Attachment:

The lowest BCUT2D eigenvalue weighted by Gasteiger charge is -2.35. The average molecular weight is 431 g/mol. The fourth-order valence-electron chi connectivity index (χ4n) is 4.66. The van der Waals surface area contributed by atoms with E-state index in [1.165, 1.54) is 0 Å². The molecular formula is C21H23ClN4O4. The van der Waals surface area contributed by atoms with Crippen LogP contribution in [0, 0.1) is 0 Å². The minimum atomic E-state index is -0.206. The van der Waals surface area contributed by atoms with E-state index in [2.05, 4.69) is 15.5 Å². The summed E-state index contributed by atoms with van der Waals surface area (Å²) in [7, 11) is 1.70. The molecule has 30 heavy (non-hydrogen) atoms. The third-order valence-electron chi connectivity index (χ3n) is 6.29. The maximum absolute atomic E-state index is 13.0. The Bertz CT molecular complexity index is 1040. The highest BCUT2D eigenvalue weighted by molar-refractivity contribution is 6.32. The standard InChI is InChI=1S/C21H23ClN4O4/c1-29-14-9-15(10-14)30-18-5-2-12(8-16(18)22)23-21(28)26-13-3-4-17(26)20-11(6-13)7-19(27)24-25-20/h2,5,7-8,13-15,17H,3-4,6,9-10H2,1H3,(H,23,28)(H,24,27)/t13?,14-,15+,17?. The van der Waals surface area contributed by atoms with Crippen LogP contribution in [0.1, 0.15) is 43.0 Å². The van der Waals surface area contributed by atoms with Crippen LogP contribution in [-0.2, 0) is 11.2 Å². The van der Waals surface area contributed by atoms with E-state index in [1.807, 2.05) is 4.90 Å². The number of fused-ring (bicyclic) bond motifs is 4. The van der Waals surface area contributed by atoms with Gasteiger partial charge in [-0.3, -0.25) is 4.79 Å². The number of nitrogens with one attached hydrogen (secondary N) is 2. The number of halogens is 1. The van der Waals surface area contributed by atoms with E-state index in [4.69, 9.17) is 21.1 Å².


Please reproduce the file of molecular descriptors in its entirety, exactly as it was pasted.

The lowest BCUT2D eigenvalue weighted by Gasteiger charge is -2.35. The average molecular weight is 431 g/mol. The fourth-order valence-electron chi connectivity index (χ4n) is 4.66. The van der Waals surface area contributed by atoms with E-state index in [1.165, 1.54) is 0 Å². The molecular formula is C21H23ClN4O4. The van der Waals surface area contributed by atoms with Crippen LogP contribution in [0, 0.1) is 0 Å². The minimum atomic E-state index is -0.206. The van der Waals surface area contributed by atoms with E-state index in [2.05, 4.69) is 15.5 Å². The summed E-state index contributed by atoms with van der Waals surface area (Å²) in [7, 11) is 1.70. The molecule has 30 heavy (non-hydrogen) atoms. The third-order valence-electron chi connectivity index (χ3n) is 6.29. The maximum absolute atomic E-state index is 13.0. The Bertz CT molecular complexity index is 1040. The highest BCUT2D eigenvalue weighted by molar-refractivity contribution is 6.32. The standard InChI is InChI=1S/C21H23ClN4O4/c1-29-14-9-15(10-14)30-18-5-2-12(8-16(18)22)23-21(28)26-13-3-4-17(26)20-11(6-13)7-19(27)24-25-20/h2,5,7-8,13-15,17H,3-4,6,9-10H2,1H3,(H,23,28)(H,24,27)/t13?,14-,15+,17?. The van der Waals surface area contributed by atoms with Crippen LogP contribution in [0.1, 0.15) is 43.0 Å². The van der Waals surface area contributed by atoms with Crippen LogP contribution in [-0.2, 0) is 11.2 Å². The van der Waals surface area contributed by atoms with E-state index in [1.807, 2.05) is 4.90 Å². The number of fused-ring (bicyclic) bond motifs is 4. The van der Waals surface area contributed by atoms with Gasteiger partial charge in [-0.3, -0.25) is 4.79 Å². The number of nitrogens with one attached hydrogen (secondary N) is 2. The number of halogens is 1. The van der Waals surface area contributed by atoms with E-state index in [4.69, 9.17) is 21.1 Å².